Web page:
In case you missed it, Dr. Silva Mathema of the Center for American Progress has authored a brief but scathing report of the new law targeting immigrants that Gov. Pat McCrory is expected to sign this afternoon in Greensboro. According to “North Carolina’s Dangerous Stance on Immigration Threatens Community Trust,” House Bill 318 has the potential to do enormous damage:

“The bill, known officially as the “Protect North Carolina Workers Act,” includes two provisions that would damage trust between the state’s extensive immigrant community and local government agencies, including law enforcement. H.B. 318 would prohibit North Carolina cities from passing community trust policies, known as sanctuary city ordinances, that seek to build trust by limiting local law enforcement’s cooperation with the federal government over civil immigration matters. The legislation would also prevent law enforcement and other government agencies from accepting identification cards issued by foreign governments, an option many law enforcement agencies use in their routine policing.”

The bill is, according to Mathema, of the same ilk as Arizona’s infamous SB 1070 of a few years back:

“The country has been down this road before and has seen the results of similar legislation in a number of states. In 2010, Arizona passed S.B. 1070, which authorized local law enforcement to check an individual’s immigration status during routine policing and raised concerns over institutionalized racial profiling. As a result, Latino businesses began to leave the area, and trust between law enforcement and the immigrant community eroded. A 2010 report by the Center for American Progress estimated that Arizona lost at least $141 million in revenue from conference cancellations in the first year alone. The Supreme Court struck down much of S.B. 1070 in 2012, and lower courts have followed suit by striking down similar laws in Alabama, Georgia, South Carolina, and Utah.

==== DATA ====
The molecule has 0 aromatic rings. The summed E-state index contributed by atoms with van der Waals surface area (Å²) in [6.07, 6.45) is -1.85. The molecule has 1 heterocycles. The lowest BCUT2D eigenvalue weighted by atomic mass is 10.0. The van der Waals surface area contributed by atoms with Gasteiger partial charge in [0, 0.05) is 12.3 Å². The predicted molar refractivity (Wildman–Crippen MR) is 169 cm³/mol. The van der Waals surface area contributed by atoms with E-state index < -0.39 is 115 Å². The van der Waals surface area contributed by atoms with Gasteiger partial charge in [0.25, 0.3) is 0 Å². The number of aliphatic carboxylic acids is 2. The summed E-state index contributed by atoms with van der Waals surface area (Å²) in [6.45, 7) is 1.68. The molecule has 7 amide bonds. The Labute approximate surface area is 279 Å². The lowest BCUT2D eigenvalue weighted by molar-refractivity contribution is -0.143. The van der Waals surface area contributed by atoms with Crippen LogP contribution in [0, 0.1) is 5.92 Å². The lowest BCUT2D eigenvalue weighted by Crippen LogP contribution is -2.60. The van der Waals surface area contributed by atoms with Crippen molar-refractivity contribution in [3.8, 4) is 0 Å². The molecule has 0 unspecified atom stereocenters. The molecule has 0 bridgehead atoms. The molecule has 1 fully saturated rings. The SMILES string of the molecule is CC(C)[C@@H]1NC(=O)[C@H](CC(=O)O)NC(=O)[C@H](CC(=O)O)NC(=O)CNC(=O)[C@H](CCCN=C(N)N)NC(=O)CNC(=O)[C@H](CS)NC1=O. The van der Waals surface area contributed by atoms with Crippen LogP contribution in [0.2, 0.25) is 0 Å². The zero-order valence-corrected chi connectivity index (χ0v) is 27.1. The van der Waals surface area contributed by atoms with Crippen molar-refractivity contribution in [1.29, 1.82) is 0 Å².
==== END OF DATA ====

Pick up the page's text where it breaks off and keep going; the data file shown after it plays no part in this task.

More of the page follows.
Although distinct from S.B. 1070, North Carolina’s H.B. 318 poses similar dangers, including having a chilling effect on immigrants and their loved ones. Local law enforcement officials rely on all residents for information to solve crimes; policies that weaken this relationship dissuade individuals from cooperating and ultimately make law enforcement more difficult. Given North Carolina’s history of active participation in programs that entangle local law enforcement in efforts to enforce federal immigration law, the state’s immigrant communities know all too well the harmful impact that these policies can have on their communities. Local government and law enforcement agencies have spent many years building positive relationships within the growing immigrant community; H.B. 318 would severely undermine these efforts.”

Dr. Mathema’s bottom line analysis: Read More

Pat McCrory 4

Gov. Pat McCrory

Donald van der vaart

NCDEQ Sec. Donald van der Vaart

In the through-the-looking-glass world inhabited by modern American politicians and activists of the right, climate change and the contributing role played by humans and their consumption of carbon-based fuels is a left-wing myth. Like the fierce tobacco defenders of the last century who for so long loudly proclaimed that the jury was still out on cigarettes and health, there is scarcely a prominent conservative politician with the courage to acknowledge the obvious — even when they know better. With rare exceptions — Senators Lindsey Graham of South Carolina and Kelly Ayotte of New Hampshire are two of the most prominent to publicly break with Koch-funded orthodoxy — denial and obfuscation are the name of the game.